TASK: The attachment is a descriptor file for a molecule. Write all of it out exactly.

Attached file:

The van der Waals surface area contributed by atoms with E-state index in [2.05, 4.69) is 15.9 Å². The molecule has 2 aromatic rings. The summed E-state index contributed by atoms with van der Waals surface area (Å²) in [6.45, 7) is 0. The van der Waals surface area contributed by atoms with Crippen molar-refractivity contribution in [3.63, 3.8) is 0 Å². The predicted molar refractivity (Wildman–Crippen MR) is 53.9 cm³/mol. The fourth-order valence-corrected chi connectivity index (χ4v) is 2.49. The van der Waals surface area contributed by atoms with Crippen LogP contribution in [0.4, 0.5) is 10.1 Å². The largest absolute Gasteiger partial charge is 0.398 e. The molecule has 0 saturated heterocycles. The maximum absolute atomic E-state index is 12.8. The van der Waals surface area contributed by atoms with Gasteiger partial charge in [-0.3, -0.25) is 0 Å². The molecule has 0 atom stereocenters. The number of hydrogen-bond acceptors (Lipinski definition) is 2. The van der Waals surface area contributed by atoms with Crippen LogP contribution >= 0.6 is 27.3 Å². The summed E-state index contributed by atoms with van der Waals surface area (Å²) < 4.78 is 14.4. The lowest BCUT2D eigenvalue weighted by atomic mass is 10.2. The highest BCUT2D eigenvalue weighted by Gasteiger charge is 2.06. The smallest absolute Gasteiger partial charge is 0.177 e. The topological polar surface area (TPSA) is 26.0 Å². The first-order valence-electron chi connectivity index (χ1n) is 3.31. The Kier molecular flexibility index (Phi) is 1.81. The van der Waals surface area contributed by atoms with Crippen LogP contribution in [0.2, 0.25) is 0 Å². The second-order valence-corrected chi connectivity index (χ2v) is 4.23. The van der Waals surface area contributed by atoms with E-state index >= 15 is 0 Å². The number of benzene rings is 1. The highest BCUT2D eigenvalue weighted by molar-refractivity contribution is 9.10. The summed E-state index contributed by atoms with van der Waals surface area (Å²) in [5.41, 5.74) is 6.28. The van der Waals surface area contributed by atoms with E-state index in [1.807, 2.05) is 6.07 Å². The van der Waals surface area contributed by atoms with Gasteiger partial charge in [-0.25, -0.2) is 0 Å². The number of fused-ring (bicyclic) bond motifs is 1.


The van der Waals surface area contributed by atoms with E-state index in [2.05, 4.69) is 15.9 Å². The molecule has 2 aromatic rings. The summed E-state index contributed by atoms with van der Waals surface area (Å²) in [6.45, 7) is 0. The van der Waals surface area contributed by atoms with Crippen molar-refractivity contribution in [3.63, 3.8) is 0 Å². The predicted molar refractivity (Wildman–Crippen MR) is 53.9 cm³/mol. The fourth-order valence-corrected chi connectivity index (χ4v) is 2.49. The van der Waals surface area contributed by atoms with Crippen LogP contribution in [0.4, 0.5) is 10.1 Å². The largest absolute Gasteiger partial charge is 0.398 e. The molecule has 0 saturated heterocycles. The maximum absolute atomic E-state index is 12.8. The van der Waals surface area contributed by atoms with Gasteiger partial charge in [-0.3, -0.25) is 0 Å². The molecule has 0 atom stereocenters. The number of hydrogen-bond acceptors (Lipinski definition) is 2. The van der Waals surface area contributed by atoms with Crippen LogP contribution >= 0.6 is 27.3 Å². The summed E-state index contributed by atoms with van der Waals surface area (Å²) < 4.78 is 14.4. The lowest BCUT2D eigenvalue weighted by atomic mass is 10.2. The highest BCUT2D eigenvalue weighted by Gasteiger charge is 2.06. The smallest absolute Gasteiger partial charge is 0.177 e. The topological polar surface area (TPSA) is 26.0 Å². The first-order valence-electron chi connectivity index (χ1n) is 3.31. The Kier molecular flexibility index (Phi) is 1.81. The van der Waals surface area contributed by atoms with Crippen LogP contribution in [0.2, 0.25) is 0 Å². The second-order valence-corrected chi connectivity index (χ2v) is 4.23. The van der Waals surface area contributed by atoms with E-state index >= 15 is 0 Å². The number of benzene rings is 1. The highest BCUT2D eigenvalue weighted by molar-refractivity contribution is 9.10. The summed E-state index contributed by atoms with van der Waals surface area (Å²) in [5.41, 5.74) is 6.28. The van der Waals surface area contributed by atoms with E-state index in [1.807, 2.05) is 6.07 Å². The van der Waals surface area contributed by atoms with Gasteiger partial charge in [-0.25, -0.2) is 0 Å². The number of fused-ring (bicyclic) bond motifs is 1.